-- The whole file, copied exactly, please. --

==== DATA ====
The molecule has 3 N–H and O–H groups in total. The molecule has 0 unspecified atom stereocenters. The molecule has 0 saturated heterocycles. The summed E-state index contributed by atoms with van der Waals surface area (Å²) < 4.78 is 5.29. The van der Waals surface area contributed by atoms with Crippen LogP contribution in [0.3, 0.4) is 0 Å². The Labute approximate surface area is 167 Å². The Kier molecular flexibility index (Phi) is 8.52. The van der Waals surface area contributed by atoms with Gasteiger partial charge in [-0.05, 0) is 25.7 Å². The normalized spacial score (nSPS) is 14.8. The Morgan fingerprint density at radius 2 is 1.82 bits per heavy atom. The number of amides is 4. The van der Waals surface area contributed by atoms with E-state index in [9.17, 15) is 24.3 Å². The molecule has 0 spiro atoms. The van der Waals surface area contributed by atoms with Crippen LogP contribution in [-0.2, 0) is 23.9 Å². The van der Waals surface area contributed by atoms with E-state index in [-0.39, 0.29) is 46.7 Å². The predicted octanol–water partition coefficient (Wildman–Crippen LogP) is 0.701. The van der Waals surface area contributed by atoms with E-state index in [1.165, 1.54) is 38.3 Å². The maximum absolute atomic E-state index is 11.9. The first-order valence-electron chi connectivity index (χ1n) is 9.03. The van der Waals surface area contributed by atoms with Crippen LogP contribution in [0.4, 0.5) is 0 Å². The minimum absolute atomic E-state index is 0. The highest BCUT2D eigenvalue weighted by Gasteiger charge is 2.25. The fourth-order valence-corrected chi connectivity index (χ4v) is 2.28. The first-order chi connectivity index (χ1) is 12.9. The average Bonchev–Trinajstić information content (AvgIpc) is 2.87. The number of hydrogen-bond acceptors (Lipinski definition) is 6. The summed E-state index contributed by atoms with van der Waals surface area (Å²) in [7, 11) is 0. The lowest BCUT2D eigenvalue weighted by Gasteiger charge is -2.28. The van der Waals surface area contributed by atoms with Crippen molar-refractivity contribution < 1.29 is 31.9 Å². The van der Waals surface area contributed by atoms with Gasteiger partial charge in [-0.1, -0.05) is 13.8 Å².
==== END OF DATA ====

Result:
The molecule has 3 N–H and O–H groups in total. The molecule has 0 unspecified atom stereocenters. The molecule has 0 saturated heterocycles. The summed E-state index contributed by atoms with van der Waals surface area (Å²) < 4.78 is 5.29. The van der Waals surface area contributed by atoms with Crippen LogP contribution in [0.3, 0.4) is 0 Å². The Labute approximate surface area is 167 Å². The Kier molecular flexibility index (Phi) is 8.52. The van der Waals surface area contributed by atoms with Gasteiger partial charge in [-0.05, 0) is 25.7 Å². The normalized spacial score (nSPS) is 14.8. The Morgan fingerprint density at radius 2 is 1.82 bits per heavy atom. The number of amides is 4. The van der Waals surface area contributed by atoms with E-state index in [9.17, 15) is 24.3 Å². The molecule has 0 spiro atoms. The van der Waals surface area contributed by atoms with Crippen LogP contribution in [-0.2, 0) is 23.9 Å². The van der Waals surface area contributed by atoms with E-state index in [-0.39, 0.29) is 46.7 Å². The predicted octanol–water partition coefficient (Wildman–Crippen LogP) is 0.701. The van der Waals surface area contributed by atoms with E-state index in [1.165, 1.54) is 38.3 Å². The maximum absolute atomic E-state index is 11.9. The first-order valence-electron chi connectivity index (χ1n) is 9.03. The van der Waals surface area contributed by atoms with Crippen LogP contribution in [0.4, 0.5) is 0 Å². The minimum absolute atomic E-state index is 0. The highest BCUT2D eigenvalue weighted by Gasteiger charge is 2.25. The fourth-order valence-corrected chi connectivity index (χ4v) is 2.28. The first-order chi connectivity index (χ1) is 12.9. The average Bonchev–Trinajstić information content (AvgIpc) is 2.87. The number of hydrogen-bond acceptors (Lipinski definition) is 6. The summed E-state index contributed by atoms with van der Waals surface area (Å²) in [7, 11) is 0. The lowest BCUT2D eigenvalue weighted by Gasteiger charge is -2.28. The van der Waals surface area contributed by atoms with Crippen molar-refractivity contribution < 1.29 is 31.9 Å². The van der Waals surface area contributed by atoms with Gasteiger partial charge in [-0.1, -0.05) is 13.8 Å².